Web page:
Union organizers say they have the support of 51 of 81 employees.
By JoANNE VIVIANO
VINDICATOR EDUCATION WRITER
YOUNGSTOWN -- Amos Walker Sr. waited patiently through the meeting of the Youngstown State University Board of Trustees.
But just before the trustees adjourned, he said what was on his mind.
"I work at Christman dining hall, and there's tremendous ... dehumanizing taking place there," he said at the Friday meeting. "I'm curious why I haven't gotten any response from Dr. David Sweet or the YSU community."
Walker and other food-service employees at YSU have been waging a unionization campaign since December. They are employed by a private company, Sodexho, with which YSU contracts to provide food services.
Walker, who said he has not missed a day of work in 14 years, told trustees he has tried to contact administrators for four months. His complaint was cut short as Board Chairman Chander M. Kohli asked him to discuss the matter with Sweet, YSU's president, on an administrative level. Although many local governing bodies provide time for public comment during regular meetings, the YSU trustees do not.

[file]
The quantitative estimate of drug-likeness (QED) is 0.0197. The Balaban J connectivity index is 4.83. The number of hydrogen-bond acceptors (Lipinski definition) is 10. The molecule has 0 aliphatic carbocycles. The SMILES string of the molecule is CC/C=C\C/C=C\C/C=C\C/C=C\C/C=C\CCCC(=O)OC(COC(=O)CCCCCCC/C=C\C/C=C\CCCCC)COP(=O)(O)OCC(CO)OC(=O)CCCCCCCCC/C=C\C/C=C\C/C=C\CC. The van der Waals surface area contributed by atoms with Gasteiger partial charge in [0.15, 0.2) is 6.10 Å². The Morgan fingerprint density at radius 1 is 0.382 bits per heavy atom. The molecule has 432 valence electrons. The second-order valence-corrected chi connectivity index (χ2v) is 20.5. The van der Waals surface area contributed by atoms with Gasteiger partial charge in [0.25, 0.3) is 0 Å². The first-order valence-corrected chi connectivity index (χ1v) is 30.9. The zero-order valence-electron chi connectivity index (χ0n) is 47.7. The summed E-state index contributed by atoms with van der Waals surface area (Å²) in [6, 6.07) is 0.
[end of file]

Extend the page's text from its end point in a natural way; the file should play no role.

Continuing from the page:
"It's been very discouraging because we haven't been able to get a response from the administration or the board of trustees," said Susan Brown, a research analyst for the Hotel Employees & amp; Restaurant Employees Union Local 10 in Cleveland, after the meeting. "Workers felt it was important to be here to let administrators know they're still fighting to get a union."
Walker was joined by Brown, another union administrator and four other food-service employees. Workers trying to unionize say issues are wages, health-care benefits and various policies.
Brown said the number of food-service workers ranges from about 110 to 81 throughout the year. Walker said about 51 of the group of 81 workers have voiced support of unionization.
The YSU administration has said that the university does not regulate the collective bargaining activities of private contractors, but only provides oversight to ensure that vendors adhere to applicable law.
After Friday's meeting, Sweet said he would look into the status of the unionization issue.
"I've maintained all along, there is a framework for decision-making," he said. "I support a secret-ballot vote based on federal rules and regulations."
What unionizing workers want is to be allowed to seek unionization through a "card-check neutrality" system, in which the union is required to gather signatures from a majority of workers before a union can be formed. Sodexho prefers an election under the auspices of the National Labor Relations Board; card-check neutrality votes are not monitored by the NLRB.
In the card-check neutrality system, Sodexho would be required to stay neutral. Sodexho officials have said an election would allow both pro- and anti-union sides to give information to employees and would provide privacy.
But union officials say an election can be appealed by an employer, meaning it could take years before there is any conclusion.